"The future of taekwon-do will be better if we achieve the merger of the federations within the ITF". RDP/ITG

During the European Championships in Lublin, Inside The Games had the pleasure of interviewing Gustavo Livon, Chair of the ITF's Mergers Committee, which is responsible for merging federations with the aim of improving the martial art's activities.

In a wide-ranging interview at the Medical University of Lublin, Mr Gustavo Livon was kind enough to explain in detail the new strategies outlined following the renewal of the mandate of the current ITF President, Grand Master Paul Weiler.

Asked about the new committee and its functions, the Argentinian, who has been based in São Paulo, Brazil, for the past three years, said: "The Merger Committee is new, it is an idea of the new administration led by Grand Master Paul Weiler in his second term (2023) and its function is to work together where there is more than one association per country. We have representation in 120 countries and only 16 have more than one ITF affiliate".

As for who decides on the participation of national representatives in international events, Livon said: "In general, the national federations are responsible for organising national selections. Usually there are two of them and it's not a big problem in the end, but for administrative reasons it makes sense to change in order to grow".

Deepening the relaxed conversation with Inside The Games, Livon explained the importance of the merger for the future of the ITF: "As we have recently moved our headquarters to Lausanne and the new regulations require us to be part of future bodies such as SportAccord, you need to have one representative per country and a number of countries recognised by the government of each country where it is recognised as a sport".

Gustavo Livon, Chair of the ITF's Mergers Committee. RDP/ITG
Gustavo Livon, Chair of the ITF's Mergers Committee. RDP/ITG

Without hesitation, he stressed the importance of reaching agreements between federations to merge: "The building of the future depends on getting these countries that have more than one federation to merge. That would get the support of the government in each country. There will be greater resources, not only economic, but of all kinds, from infrastructure to support for the management of resources that will improve these martial arts".

And what if they do not merge? was the obligatory question. "If they do not merge, there is a maximum deadline, which is the 1st of January 2028, so a lot of commitment is required, which means debating, changing the statutes in each country and reaching a consensus, which is what our President, Grand Master Paul Weiler, is looking for".

And if, despite these efforts, merger agreements are not reached? he was asked again. "If not, the ITF Executive Board will have to decide, but our President wants the decision to be taken by those involved and not by an administrative decision. That is very wise and will certainly bear fruit.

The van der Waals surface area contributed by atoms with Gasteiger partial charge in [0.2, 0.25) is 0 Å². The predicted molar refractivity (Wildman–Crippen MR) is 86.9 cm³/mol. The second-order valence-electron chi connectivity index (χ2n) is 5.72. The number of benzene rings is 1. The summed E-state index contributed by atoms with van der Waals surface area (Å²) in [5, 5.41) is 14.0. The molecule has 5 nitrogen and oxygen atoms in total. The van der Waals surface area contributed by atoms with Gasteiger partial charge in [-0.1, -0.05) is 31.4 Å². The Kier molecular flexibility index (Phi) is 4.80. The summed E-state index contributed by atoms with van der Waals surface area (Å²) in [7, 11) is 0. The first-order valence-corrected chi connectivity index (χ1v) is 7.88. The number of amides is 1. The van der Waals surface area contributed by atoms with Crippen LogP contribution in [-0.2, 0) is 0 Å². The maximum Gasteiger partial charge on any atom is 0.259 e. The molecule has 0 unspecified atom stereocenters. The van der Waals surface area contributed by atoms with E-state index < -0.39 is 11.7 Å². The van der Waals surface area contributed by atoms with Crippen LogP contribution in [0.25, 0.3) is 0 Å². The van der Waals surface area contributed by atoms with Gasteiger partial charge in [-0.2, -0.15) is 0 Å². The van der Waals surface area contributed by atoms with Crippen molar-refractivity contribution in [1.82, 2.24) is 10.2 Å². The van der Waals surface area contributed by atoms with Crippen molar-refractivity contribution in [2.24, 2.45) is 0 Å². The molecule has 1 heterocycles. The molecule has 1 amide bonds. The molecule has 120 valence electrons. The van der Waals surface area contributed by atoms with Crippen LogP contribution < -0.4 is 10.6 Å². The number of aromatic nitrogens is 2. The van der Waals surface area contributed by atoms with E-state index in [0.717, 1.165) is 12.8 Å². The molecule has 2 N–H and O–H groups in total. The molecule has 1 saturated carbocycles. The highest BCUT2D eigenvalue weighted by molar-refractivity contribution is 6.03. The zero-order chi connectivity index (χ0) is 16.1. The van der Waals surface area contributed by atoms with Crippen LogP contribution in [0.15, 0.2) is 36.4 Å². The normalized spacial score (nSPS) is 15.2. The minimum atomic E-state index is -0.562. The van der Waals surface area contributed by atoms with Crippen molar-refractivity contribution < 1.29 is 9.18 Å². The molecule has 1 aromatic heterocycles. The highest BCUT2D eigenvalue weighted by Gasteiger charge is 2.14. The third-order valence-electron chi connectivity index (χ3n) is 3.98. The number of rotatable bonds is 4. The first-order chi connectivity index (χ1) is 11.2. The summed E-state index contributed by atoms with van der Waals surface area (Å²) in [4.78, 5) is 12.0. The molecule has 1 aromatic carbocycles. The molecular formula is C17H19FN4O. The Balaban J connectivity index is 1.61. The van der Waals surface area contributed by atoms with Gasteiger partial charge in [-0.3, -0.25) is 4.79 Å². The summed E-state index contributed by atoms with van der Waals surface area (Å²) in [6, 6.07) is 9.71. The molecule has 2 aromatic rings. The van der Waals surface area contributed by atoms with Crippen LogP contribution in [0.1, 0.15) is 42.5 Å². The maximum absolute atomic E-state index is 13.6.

Of course, it is not easy to negotiate in so many places around the world at the same time, as the chair of the Mergers Committee admits: "Negotiations are important, they take place every day via Zoom, but negotiations are resolved in tournaments where you can have a different dialogue with counterparts from conflicting associations or with opposing positions. That is why these tournaments are used to bring the parties closer together".

Over 800 athletes in three categories competing simultaneously on six rings in Lublin. ITF
Over 800 athletes in three categories competing simultaneously on six rings in Lublin. ITF

You might think that since they are peers and all want the same thing, the growth of this competitive martial art, but this is not the case. "Negotiations are intense, many are comfortable with the status quo and have had a historical position for many years. The good thing, beyond the differences, some of which are significant, is that they understand that what is being sought is the good of international taekwon-do and from there we are trying to build, that is the basis of the talks," explained the native of Buenos Aires.

An important factor is the legislation of each country. "It is not easy. Often the solutions are sui generis, because what is allowed in one country is not allowed in another.

All these efforts are worthwhile, at least when one considers the overall objective, which, in the words of the interviewee, is "to create an organisation without conflicts between institutions, a federation that, in the medium term, will have the backing and physical and economic support of governments and will have an impact on the quantity and quality of tournaments and better training facilities".

Finally, when asked about specific cases that many athletes do not understand, beyond economic support, how can taekwon-do practitioners benefit from the ITF?

Without hesitation, and before continuing his busy day of meetings with national federation representatives, he replied: "The ITF has activities such as Taekwon-Do Kids, Adapted Taekwon-Do and Taekwon-Do for Seniors, all of which will benefit, as well as instructors and coaches. This goes along with this growth and improvement and therefore I have no doubt that this will improve people's quality of life through the practice of this martial art with sports competitions".